525 of 545 people found the following review helpful
on May 15, 2007
A few months ago someone asked me what book I would recommend that they give to their adult children who no longer practiced the faith, without hesitation I named this book as the one. At the time I had only read some excerpts available online from Germany and Italy. It was an act of faith then, now that I have the book I know that my recommendation was justified.
This is a great book, magisterial (even though the pope doesn't want it thought of in that way). It is not just another book about Jesus, it a revolutionary book about Jesus...in that it recaptures why people have had their lives changed by their belief in Jesus for over 2,000 years.
What makes this book so special? It is like a modern Summa (those who know St. Thomas Aquinas will understand me here) in that it answers modern questions of doubt, skepticism and even inquiry on not only who Jesus is, but why Jesus is the most important person anyone has ever or can ever know.
The pope's methodology is to take a scene from the Bible, like the Lord's baptism and then to draw on that scene from the entire Bible, to show what modern scholarship has done to help us to understand the historical context of the scene, tell us how the early Church fathers interpreted the scene, how would it have been viewed in Judaism (he uses the reflections of a Rabbi when discussing the Sermon on the Mount) and then to give the reader the meaning of this event for them. Along the way he answers questions to the many objections modern people bring to their encounter with Jesus.
As someone who has studied theology for a number of years and been exposed to every screwball theology out there, I found this book to be a corrective lens to refocus and correct my vision of who Jesus is and what following him means. What impresses me (and I'm not easily impressed) is that the Pope takes on the "screwball (my term, not his)" theologies in such a way as to making them seem silly (although he is incredibly charitable in his approach).
This book will have a great effect on renewing the Church and centering it on an image of Christ that is Biblical and credible, erasing years of poor and faulty preaching and teaching.
If you are not Catholic, but a Christian you will love this book too. In fact I predict you will be come a big fan of Joseph Ratzinger and will want to read his many published works to encounter someone rooted in Scripture and conversant with modern attacks on it. If you are a non Christian I think you will find in the book an excellent introduction to what Christians believe about the God-man from Nazareth. To all you parents out there who sent your kids to Catholic schools and now wish they would practice their faith, give them this book and reintroduce them to Jesus of Nazareth.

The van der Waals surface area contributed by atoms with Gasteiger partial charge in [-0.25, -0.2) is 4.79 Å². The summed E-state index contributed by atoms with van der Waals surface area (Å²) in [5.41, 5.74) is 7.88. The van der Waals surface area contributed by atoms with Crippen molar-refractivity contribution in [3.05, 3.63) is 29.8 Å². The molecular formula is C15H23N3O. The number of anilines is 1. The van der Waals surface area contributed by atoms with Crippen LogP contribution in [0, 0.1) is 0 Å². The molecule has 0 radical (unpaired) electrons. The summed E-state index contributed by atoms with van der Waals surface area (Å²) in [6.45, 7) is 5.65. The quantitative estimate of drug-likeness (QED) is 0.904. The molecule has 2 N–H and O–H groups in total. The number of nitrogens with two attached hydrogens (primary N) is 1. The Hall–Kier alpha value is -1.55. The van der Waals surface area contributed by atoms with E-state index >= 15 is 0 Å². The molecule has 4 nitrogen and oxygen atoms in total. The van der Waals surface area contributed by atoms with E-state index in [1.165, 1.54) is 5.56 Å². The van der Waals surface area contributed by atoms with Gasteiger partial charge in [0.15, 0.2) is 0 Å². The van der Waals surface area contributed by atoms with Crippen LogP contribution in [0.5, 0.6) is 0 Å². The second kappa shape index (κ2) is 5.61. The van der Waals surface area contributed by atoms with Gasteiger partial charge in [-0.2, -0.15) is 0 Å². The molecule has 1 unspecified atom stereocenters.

Once you've read this, you'll want to check out the Pope's take on the Apostles, in an excellent follow-up to this book:
The Apostles: The Origin of the Church and Their Co-Workers
I am the author of The How-To Book of the Mass: Everything You Need to Know but No One Ever Taught You
368 of 381 people found the following review helpful
on July 6, 2007
The Pope, by his very position, tends to be a polarizing agent. From a young age, I caught whispers of Antichrist conspiracy theories in throwaway Christian tracts. Later, I read Morris West's unsurpassed "Shoes of the Fisherman," and discovered a wholly honorable and thought-provoking aspect of the Pope's position. With these warring extremes in mind, I simply had to read "Jesus of Nazareth" for myself, to discover if Benedict XVI was bringing anything new or worthwhile to the table of spiritual discussion.
To my pleasant surprise, I found this statement in the book's foreward: "it struck me as the most urgent priority to present the figure and the message of Jesus...and so to help foster the growth of a living relationship with him." Indeed, the rest of this tome does revolve around the divinity of Jesus and how that applies in our present times, both personally and publicly. While referring often to Church fathers and tradition, Benedict XVI addresses liberal theology's questions, as well as some of Nietzsche's dilemmas. He goes even further, addressing the real issues of the human heart in our modern age.